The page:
Because you’re happy to lead a useless life.

Oh, by the way, I’m moving to Australia next week.  And thanks to Janet for recent kind words, and to Kevin Dunn, who has been giving me props, and playing my tunes on his podcast.

Cheers,

Steve McK, November 14 2008

A Career in Virtue

Great Southern Steve – A Career in Virtue (mp3)

Here’s some more banjo folk from the Live at Home album, as a few folks liked the Golden Retriever tune from a few posts back.

This song, however, is anything but jaunty, although it does have kind of sombre sea-shanty thing going on. It’s based on a banjo riff I wrote when I was about nineteen. It’s worth remembering the things you wrote when you are nineteen because they are often more natural than things you write later.

Anyway, I had in mind for the lyrics the character of a priest in a remote location, who had brought his wife along, promising glory in the service of God, but delivering misery in the service of his alcoholism.

Yes, I know, what a cheery thing to write about. I’m such a ray of sunshine.

The final part was written over here in Melanesia. ‘Blacktop’ is what they call a ‘tar’ road, to distinguish between that and most of the roads, which are just dirt. It is dusty, hot and everyone drinks too much.

Anyway here it is.

So starch my collar up and bring my liquor down

And I’ll kill the memories that dog my days

Even if I’d lived across the other side of town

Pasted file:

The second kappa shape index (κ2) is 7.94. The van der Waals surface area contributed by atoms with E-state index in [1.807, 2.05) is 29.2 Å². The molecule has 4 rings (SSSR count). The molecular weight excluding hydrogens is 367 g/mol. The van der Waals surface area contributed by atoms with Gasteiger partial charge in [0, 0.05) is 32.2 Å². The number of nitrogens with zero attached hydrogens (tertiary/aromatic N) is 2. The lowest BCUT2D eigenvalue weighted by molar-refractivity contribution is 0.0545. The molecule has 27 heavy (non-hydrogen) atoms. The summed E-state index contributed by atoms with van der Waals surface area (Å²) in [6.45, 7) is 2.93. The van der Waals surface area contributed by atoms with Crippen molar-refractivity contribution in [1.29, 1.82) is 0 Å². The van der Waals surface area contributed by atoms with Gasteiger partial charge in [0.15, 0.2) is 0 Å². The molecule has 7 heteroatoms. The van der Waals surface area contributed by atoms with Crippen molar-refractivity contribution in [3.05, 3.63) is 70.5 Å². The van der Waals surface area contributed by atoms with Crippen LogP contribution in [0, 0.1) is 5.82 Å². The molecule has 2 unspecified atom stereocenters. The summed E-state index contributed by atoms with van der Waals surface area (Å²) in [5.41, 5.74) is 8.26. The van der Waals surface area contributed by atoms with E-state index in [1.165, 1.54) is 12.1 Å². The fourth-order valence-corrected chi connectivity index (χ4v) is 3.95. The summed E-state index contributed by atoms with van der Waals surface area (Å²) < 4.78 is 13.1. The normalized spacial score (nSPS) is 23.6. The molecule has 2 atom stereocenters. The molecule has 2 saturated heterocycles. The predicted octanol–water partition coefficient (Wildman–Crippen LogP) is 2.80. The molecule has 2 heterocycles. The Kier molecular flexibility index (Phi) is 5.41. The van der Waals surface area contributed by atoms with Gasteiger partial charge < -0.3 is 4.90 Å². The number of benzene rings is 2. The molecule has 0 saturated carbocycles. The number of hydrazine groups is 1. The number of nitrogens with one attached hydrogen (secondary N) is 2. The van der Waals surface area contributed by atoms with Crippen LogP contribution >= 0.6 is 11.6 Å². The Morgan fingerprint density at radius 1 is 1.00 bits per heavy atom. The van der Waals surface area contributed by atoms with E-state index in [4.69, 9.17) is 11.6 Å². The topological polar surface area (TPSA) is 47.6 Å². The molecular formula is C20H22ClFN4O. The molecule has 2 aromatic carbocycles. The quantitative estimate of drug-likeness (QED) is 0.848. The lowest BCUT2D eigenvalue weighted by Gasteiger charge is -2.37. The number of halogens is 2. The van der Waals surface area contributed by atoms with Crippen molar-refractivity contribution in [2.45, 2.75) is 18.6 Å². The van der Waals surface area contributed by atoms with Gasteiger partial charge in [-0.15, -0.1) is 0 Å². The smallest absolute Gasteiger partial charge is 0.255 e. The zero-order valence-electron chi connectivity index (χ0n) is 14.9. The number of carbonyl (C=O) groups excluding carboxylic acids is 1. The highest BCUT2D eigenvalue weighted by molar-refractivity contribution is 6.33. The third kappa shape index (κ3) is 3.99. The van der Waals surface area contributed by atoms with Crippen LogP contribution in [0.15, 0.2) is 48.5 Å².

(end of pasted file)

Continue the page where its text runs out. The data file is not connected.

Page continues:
I’ll bet this would have happened anyway

I gave up a career in virtue

For the chance to hold you by my side

I promised that nothing could hurt you

Sweet innocence,

You know I lied.

Local Heroes Sw9 – Drip Dry Zone

Buy it from Amazon...

Buy it from Amazon...

In the heady year of 1980, when I was ten, Kevin Armstrong (guitar, vox), Kim Barti (drums), and Matthew Seligman (bass) recorded and released a hidden classic of British post-punk, the album Drip Dry Zone. The trio were later joined by Thomas Dolby on synths for a subsequent release called New Opium, before Dolby went solo, Armstrong decided to become a session musician rather than a front man, and Seligman continued with the Soft Boys and then also turned to session work.

I know it is a cliché to say that bands “should have gained more recognition” when all you really mean is that you like them. So, to cut to the chase, I really like this band. They have hints of XTC, the Clash, the Soft Boys, the Jam, and the Police, but with a great deal of their own charm. The bass playing is wonderful and the guitar is layered and intricate, the songs well written, the singing grainy and emotive and very English. All in all, the sound is a winner.

Local Heroes SW9 were a British post-punk band not afraid of being clever, and this may have cost them the exposure that many lesser and more derivative acts attracted.  But it’s not too late. Check out these two tracks, and if you want to buy the album (really, it’s all good), click the cover to go to Amazon, or start by reading this thread at Charlie Gillett’s website. It tells the story of how the digital re-release of the two albums was inspired, and contains posts from Armstrong himself on its creation.

Cheers,

GSS.